Small talk is as American as apple pie, football or loving/hating our president.
Whether you’re walking into the most important job interview of your life or your local coffee shop waiting to be served by the most miserable-looking barista you’ve ever seen, you’re entering into one of our nation’s most ingrained and important rituals.
“Hi! How are you today?”
“I’m good, thanks! And you?”
I understand the reasoning behind it — in a perfect scenario, muddling through a few mindless sentences of small talk will lead to that “Aha” moment, a more concrete or meaningful platform to move on from. Politely navigating your way through chatter about traffic, the weather or your family might ease the transition into the more serious topic at hand.
And hey, every now and then you do meet that barista who really does want to talk about how your Tuesday morning is going before asking you what kind of milk you want.
I’m not opposed to small talk as a practice — when executed well, it enables you to find a connection, however superficial, that allows you to get more comfortable with the other person. It’s when people begin to view small talk as more of the final destination and not the journey that problems arise.
My freshman year I attended Wellesley, a women’s college outside Boston with an international population of almost 15 percent. During our week-long orientation, my friends from other countries weren’t exhausted from the hours of scavenger hunts, motivational talks and a tour of all the famous trees on campus — a very real, very long hour of my life I will never get back.
Instead, my one friend said she felt drained from simply having to converse about what she described as “nothing.” I remember walking back with her after yet another meeting that had begun with yet another tedious icebreaker. As we approached our dorm, she turned and looked at me.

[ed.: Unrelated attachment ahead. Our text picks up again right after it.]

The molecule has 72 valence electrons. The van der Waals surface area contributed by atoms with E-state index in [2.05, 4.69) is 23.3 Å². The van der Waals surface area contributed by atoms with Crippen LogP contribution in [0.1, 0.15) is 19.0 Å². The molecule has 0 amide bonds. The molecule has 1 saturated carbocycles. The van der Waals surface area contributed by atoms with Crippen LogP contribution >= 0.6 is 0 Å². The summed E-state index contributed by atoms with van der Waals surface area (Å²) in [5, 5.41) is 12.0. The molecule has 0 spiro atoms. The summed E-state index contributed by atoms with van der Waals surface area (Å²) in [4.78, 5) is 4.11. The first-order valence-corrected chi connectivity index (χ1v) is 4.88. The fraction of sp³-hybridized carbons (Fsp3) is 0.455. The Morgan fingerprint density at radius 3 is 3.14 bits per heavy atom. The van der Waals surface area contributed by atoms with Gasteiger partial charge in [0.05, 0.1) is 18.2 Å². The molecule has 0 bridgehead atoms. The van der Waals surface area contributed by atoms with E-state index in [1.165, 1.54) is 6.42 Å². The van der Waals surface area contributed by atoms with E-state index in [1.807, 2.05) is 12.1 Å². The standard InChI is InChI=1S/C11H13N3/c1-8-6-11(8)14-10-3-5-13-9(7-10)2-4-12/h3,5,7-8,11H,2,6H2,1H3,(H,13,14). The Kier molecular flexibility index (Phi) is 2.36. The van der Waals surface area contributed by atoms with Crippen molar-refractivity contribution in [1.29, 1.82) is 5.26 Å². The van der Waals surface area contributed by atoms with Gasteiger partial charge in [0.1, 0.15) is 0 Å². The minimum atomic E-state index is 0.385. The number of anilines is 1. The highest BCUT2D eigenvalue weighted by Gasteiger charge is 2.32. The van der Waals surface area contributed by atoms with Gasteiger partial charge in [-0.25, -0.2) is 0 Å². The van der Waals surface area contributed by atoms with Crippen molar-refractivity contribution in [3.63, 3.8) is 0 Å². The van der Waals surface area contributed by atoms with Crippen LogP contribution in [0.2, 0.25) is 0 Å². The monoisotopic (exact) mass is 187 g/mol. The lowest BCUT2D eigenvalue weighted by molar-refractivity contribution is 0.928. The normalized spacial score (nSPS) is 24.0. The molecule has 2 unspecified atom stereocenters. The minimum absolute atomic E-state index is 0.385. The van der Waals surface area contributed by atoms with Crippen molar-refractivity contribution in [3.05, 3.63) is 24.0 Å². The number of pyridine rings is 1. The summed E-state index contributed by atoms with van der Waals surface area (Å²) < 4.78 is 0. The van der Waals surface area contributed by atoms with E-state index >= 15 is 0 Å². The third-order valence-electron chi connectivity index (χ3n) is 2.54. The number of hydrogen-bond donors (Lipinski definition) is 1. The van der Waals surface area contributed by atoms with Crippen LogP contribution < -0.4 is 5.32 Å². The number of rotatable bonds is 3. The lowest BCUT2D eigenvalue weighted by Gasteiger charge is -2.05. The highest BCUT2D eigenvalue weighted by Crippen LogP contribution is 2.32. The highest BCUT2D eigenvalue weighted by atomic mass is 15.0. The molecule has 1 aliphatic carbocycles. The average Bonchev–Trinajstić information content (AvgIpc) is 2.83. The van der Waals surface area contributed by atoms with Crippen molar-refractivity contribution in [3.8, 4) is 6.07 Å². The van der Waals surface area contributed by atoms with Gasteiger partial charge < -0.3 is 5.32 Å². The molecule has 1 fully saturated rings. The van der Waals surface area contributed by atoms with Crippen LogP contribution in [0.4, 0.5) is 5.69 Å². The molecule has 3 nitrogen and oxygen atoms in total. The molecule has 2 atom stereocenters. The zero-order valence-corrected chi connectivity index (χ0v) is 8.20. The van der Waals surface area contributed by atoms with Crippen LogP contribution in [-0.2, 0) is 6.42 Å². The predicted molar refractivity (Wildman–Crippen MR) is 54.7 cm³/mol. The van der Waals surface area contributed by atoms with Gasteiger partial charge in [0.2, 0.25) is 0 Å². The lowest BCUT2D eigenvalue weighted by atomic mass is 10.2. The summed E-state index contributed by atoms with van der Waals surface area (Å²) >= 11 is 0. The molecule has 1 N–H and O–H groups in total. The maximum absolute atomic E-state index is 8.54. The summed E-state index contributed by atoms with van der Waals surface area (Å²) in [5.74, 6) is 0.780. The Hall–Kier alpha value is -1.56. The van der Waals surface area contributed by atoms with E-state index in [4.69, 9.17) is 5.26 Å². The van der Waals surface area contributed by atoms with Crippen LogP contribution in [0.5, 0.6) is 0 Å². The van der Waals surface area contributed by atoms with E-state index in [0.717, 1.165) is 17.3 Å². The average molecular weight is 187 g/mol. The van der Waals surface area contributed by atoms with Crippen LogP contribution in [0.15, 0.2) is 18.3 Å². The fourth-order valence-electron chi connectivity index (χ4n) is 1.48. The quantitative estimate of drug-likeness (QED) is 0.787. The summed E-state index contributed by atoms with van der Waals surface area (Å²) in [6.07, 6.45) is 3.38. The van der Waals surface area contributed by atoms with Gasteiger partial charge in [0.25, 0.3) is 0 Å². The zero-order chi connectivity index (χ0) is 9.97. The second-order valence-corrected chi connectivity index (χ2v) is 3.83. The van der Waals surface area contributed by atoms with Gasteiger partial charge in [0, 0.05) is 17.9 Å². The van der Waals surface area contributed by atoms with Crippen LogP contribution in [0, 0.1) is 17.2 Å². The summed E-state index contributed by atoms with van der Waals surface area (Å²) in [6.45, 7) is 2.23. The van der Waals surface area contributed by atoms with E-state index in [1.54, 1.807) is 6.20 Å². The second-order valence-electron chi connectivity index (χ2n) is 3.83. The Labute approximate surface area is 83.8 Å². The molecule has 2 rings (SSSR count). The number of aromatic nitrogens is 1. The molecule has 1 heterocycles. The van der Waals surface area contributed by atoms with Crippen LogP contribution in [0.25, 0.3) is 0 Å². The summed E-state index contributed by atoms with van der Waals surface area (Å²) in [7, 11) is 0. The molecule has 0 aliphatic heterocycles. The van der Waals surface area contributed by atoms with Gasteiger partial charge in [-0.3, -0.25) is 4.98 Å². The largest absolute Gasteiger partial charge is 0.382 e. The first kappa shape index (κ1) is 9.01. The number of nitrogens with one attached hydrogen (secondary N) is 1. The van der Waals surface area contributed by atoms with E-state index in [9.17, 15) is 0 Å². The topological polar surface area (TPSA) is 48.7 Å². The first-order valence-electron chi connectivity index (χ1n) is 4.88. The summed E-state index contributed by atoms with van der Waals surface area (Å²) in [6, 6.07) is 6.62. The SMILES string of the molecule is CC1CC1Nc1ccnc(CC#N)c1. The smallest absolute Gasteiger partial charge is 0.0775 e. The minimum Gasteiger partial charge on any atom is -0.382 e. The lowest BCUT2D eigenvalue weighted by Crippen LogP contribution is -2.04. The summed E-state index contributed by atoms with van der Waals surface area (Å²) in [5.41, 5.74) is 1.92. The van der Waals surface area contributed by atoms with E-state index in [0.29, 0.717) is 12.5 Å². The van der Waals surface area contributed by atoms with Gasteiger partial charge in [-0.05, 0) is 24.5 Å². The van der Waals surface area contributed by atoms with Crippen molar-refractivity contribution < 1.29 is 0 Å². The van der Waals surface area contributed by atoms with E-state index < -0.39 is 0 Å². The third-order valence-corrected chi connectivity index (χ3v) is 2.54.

“How are we supposed to know friends,” she said, “when all they want to ask is your favorite color?”
She talked about how she had never been asked how she was doing so many times in one day. How she had never resented silence before that week, how she was perfectly fine not talking to someone if there was nothing of value to say.
For all college freshmen, the prospect of making friends and finding your place can be scary, but for someone completely new to the surface-level skimmings of American conversation, it can be terrifying.
I was scared too. Growing up I was by far the quietest of my sisters, rarely elaborating beyond the bare minimum in a conversation. If someone asked how I was doing I might smile, say good, and ask how they were. But I wouldn’t be the one to start about the rain we were expecting or how delayed my train was.
I would feel guilty — I was ashamed of the pauses in conversations, the silence ringing in my ears as I wracked my brain to find something, however trivial, to bring up to keep the conversation going. I would dread long bus rides with classmates or talking in large groups, since I felt I was unable to find anything interesting or relevant to bring up.
Small talk is a dance over a frozen pond — you want to form a connection, maybe you want to impress or stand out, but there’s the unspoken fear of breaking through. We allow ourselves to be perfectly fine with just skating over the surface for the sake of keeping one another comfortable.
It can seem menial, simply a vehicle to the more important conversations. The danger arises when we become complacent, so afraid of going past the polite pattering that sustains our talks. It’s the fear of intrusion, fear of intimacy that mars our conversations.
We see it every day on campus, a place we want to consider a bastion of free thought and intellectual opportunity. We inherently shy away from talking about political views in class, instead allowing unspoken frustrations and differing opinions to be repressed until they reach a boiling point. We see female students hold back on their opinions to avoid sounding “bitchy,” and guys do the same so they aren’t seen as “douchebags.”
It’s when the people who have been our friends for years still feel guilty or ashamed of opening up, because they’re worried we might treat them differently if we talk about something more substantial than The Bachelor or going for a Dunkin’ run. It’s when we smile and tell our friends we’re “good,” not because we really are, but because we’d feel like we were burdening them with the real answer.
If the average human spends about 9.1 years of their life watching TV and 25 years asleep, how much time is wasted on the obligatory “How are you?” that goes with walking into a store or running into an old acquaintance. How much is lost afterward on that knee-jerk “good?”
America may be the land of the free, but all too often we allow ourselves to toil under the confines small talk.
Meg Kelly, ‘17, is the deputy news editor for The Brown and White. She can be reached at [email protected]